Rugby Construction needed a website that could showcase not only their completed projects, but also their projects on-the-go. The philosophy behind this was that in-progress photos communicated the realities of building a home — something that customers could benefit from. As well, sales people and project managers could use in-progress photos to highlight building techniques that might suit a customer's needs. The cutting-edge building technologies used by the company were brought to attention through the blog, which also featured stories about the building methods used in basement dig-downs and glass solariums — work for which the company was known.
The front page opened with a randomly selected gallery slideshow of completed projects.
While the project gallery sorted by completed and in-progress projects.
The single-project page featured a touch-scrolling image gallery, as well as 'inspiration galleries' which were used by salespeople to direct customer requests.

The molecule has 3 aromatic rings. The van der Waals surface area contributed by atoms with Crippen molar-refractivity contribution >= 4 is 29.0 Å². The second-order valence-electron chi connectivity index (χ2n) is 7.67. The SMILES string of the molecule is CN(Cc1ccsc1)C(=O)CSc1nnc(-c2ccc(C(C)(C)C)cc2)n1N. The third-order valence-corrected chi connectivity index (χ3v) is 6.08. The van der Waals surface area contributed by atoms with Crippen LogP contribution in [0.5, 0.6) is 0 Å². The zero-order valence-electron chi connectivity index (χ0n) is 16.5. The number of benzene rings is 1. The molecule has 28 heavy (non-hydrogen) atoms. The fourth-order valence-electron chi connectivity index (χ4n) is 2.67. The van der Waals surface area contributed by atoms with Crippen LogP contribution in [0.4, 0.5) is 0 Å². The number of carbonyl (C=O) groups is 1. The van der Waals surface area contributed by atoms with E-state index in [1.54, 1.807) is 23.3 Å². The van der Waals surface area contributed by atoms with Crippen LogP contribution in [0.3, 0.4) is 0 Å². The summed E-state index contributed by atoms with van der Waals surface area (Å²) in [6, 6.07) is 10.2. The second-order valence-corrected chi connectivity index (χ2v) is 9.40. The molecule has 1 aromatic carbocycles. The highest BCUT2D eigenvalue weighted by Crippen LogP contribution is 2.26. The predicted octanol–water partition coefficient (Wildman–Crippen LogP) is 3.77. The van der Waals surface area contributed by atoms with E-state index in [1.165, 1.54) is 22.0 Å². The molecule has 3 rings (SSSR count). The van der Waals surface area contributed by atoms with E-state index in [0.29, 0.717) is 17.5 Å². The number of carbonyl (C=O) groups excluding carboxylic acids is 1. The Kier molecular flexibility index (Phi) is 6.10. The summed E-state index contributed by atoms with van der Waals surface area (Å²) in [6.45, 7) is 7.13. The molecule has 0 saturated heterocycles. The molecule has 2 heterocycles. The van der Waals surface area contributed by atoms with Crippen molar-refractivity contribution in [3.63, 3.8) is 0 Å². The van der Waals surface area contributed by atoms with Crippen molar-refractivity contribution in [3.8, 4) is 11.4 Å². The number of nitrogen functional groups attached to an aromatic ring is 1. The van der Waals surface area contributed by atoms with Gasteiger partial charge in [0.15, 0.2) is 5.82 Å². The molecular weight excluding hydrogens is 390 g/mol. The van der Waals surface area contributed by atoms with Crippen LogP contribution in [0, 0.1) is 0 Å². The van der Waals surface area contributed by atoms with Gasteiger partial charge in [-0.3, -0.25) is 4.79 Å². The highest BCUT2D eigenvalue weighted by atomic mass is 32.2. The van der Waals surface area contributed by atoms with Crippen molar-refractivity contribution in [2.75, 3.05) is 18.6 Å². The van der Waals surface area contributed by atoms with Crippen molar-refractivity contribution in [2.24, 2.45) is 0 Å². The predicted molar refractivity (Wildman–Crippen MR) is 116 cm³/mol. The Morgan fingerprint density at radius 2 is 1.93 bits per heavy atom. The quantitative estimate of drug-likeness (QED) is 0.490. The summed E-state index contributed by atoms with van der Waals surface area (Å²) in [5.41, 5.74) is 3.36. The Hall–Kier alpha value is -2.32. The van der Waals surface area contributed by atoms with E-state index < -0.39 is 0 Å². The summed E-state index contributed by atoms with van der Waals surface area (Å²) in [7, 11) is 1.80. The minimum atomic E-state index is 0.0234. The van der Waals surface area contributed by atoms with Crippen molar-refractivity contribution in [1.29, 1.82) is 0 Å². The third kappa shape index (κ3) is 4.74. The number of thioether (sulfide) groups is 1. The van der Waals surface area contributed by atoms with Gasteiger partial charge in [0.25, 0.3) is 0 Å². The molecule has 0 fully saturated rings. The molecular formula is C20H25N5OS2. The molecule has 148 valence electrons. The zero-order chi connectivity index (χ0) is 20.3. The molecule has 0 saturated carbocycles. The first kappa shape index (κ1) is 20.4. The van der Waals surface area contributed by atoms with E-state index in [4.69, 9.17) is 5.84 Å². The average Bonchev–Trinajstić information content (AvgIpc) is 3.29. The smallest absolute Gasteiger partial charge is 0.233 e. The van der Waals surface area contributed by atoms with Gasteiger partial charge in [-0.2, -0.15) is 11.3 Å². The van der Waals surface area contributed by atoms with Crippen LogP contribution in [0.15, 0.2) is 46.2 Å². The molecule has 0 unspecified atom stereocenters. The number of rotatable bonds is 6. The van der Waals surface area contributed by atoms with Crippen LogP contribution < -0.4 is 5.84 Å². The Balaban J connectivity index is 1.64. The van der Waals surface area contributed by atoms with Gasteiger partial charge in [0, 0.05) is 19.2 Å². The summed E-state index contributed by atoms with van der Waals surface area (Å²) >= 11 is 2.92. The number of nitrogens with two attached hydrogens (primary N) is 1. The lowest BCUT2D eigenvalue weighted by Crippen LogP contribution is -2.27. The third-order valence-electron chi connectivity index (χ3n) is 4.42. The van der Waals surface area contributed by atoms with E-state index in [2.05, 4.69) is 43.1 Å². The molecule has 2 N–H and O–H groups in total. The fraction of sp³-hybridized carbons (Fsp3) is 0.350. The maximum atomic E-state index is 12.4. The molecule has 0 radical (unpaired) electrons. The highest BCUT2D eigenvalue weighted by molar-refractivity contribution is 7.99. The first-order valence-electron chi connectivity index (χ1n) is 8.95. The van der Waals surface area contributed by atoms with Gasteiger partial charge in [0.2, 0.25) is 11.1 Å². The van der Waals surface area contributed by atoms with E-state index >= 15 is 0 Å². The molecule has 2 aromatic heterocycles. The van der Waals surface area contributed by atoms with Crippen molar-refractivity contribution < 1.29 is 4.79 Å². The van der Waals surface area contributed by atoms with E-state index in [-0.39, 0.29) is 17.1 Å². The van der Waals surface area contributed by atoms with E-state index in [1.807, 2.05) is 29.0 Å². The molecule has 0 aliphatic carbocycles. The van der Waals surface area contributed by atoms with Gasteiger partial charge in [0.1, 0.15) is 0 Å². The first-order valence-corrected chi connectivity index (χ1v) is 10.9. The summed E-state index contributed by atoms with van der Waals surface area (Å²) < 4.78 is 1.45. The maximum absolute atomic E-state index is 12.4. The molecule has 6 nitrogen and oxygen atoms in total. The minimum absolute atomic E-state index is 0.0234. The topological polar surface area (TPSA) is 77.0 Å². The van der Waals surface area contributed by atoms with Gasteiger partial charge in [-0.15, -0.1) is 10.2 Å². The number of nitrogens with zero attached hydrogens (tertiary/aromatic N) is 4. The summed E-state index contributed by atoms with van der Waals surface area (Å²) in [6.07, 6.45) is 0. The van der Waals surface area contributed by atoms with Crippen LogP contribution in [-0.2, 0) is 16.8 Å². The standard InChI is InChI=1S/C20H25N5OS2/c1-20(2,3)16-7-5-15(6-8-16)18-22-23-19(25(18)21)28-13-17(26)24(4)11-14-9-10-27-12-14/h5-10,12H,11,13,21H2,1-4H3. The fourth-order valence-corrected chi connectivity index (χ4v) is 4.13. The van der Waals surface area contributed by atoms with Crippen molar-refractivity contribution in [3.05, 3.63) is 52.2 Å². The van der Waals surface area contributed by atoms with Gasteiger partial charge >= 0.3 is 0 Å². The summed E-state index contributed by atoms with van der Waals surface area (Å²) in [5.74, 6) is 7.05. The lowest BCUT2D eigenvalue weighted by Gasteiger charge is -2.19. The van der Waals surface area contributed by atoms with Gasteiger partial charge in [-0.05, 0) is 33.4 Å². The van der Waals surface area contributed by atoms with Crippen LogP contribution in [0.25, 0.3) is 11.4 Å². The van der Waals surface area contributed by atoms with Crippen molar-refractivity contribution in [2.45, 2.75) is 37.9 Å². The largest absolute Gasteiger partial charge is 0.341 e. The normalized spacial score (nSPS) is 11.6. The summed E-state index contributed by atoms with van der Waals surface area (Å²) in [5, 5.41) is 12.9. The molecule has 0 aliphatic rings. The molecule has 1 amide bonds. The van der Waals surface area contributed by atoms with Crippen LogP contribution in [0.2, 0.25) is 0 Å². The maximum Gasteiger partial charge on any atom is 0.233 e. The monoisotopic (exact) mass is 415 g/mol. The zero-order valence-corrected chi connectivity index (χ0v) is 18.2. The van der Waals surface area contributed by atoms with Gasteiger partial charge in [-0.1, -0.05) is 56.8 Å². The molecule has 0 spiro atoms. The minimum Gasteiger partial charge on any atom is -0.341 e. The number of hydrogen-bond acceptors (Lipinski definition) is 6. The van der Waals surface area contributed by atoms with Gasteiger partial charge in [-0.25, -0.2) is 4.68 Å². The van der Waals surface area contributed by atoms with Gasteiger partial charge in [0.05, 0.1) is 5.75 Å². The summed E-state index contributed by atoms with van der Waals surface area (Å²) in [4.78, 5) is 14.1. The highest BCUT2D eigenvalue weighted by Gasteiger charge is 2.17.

As the name of the company suggests, the owners and staff were keen players of Rugby.
The company focused on building a community around their business and used much of their promotions budget to fund youth Rugby around the city. Jerseys were designed for a youth rugby team.
Additional designs were made for email and direct mail campaigns, construction hoarding (the display fencing that surrounds building sites), safety signage, sales pitch-books, sub-project identities and letterhead. A tradeshow booth was designed that featured an astroturf rugby pitch and 'locker room' — complete with custom digital displays — which was featured at tradeshows across the Lower Mainland.
The construction business is a competitive one, and effectively communicating a company's strengths helps to differentiate it from the rest of the field. A custom website build in conjunction with supplementary design material clearly articulated the company's philosophy that home building was a process rather than a finished product — and ultimately placed the customer's experience first.